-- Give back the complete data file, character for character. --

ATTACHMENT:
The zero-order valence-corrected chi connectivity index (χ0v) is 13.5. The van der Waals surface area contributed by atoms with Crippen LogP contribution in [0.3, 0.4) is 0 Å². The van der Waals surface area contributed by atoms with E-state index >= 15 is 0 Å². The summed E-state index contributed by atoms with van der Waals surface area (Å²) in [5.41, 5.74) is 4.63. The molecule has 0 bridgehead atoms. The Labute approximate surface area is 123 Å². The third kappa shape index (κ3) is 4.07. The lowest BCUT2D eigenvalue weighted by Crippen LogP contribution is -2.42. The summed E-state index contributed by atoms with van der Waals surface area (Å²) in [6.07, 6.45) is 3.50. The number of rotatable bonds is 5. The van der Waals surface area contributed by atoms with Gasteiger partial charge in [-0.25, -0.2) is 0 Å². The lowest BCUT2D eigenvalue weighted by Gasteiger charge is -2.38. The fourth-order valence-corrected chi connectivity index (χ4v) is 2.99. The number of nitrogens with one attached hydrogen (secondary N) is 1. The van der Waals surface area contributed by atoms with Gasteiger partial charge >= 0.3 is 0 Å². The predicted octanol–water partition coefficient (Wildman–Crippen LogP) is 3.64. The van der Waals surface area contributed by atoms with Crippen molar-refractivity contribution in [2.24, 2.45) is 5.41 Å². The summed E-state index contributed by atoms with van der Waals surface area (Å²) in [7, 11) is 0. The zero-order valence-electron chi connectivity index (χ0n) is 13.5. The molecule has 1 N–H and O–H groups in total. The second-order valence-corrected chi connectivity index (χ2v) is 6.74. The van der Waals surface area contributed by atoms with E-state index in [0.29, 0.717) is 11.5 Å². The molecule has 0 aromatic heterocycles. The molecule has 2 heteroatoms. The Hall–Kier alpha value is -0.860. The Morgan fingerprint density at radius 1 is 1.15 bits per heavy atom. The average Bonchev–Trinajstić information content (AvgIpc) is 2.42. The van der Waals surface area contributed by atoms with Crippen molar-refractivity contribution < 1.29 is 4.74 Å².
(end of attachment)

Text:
The zero-order valence-corrected chi connectivity index (χ0v) is 13.5. The van der Waals surface area contributed by atoms with Crippen LogP contribution in [0.3, 0.4) is 0 Å². The van der Waals surface area contributed by atoms with E-state index >= 15 is 0 Å². The summed E-state index contributed by atoms with van der Waals surface area (Å²) in [5.41, 5.74) is 4.63. The molecule has 0 bridgehead atoms. The Labute approximate surface area is 123 Å². The third kappa shape index (κ3) is 4.07. The lowest BCUT2D eigenvalue weighted by Crippen LogP contribution is -2.42. The summed E-state index contributed by atoms with van der Waals surface area (Å²) in [6.07, 6.45) is 3.50. The number of rotatable bonds is 5. The van der Waals surface area contributed by atoms with Gasteiger partial charge in [-0.25, -0.2) is 0 Å². The lowest BCUT2D eigenvalue weighted by Gasteiger charge is -2.38. The fourth-order valence-corrected chi connectivity index (χ4v) is 2.99. The number of nitrogens with one attached hydrogen (secondary N) is 1. The van der Waals surface area contributed by atoms with Gasteiger partial charge >= 0.3 is 0 Å². The predicted octanol–water partition coefficient (Wildman–Crippen LogP) is 3.64. The van der Waals surface area contributed by atoms with Crippen molar-refractivity contribution in [2.24, 2.45) is 5.41 Å². The summed E-state index contributed by atoms with van der Waals surface area (Å²) in [7, 11) is 0. The zero-order valence-electron chi connectivity index (χ0n) is 13.5. The molecule has 1 N–H and O–H groups in total. The second-order valence-corrected chi connectivity index (χ2v) is 6.74. The van der Waals surface area contributed by atoms with E-state index in [0.29, 0.717) is 11.5 Å². The molecule has 0 aromatic heterocycles. The molecule has 2 heteroatoms. The Hall–Kier alpha value is -0.860. The Morgan fingerprint density at radius 1 is 1.15 bits per heavy atom. The average Bonchev–Trinajstić information content (AvgIpc) is 2.42. The van der Waals surface area contributed by atoms with Crippen molar-refractivity contribution < 1.29 is 4.74 Å².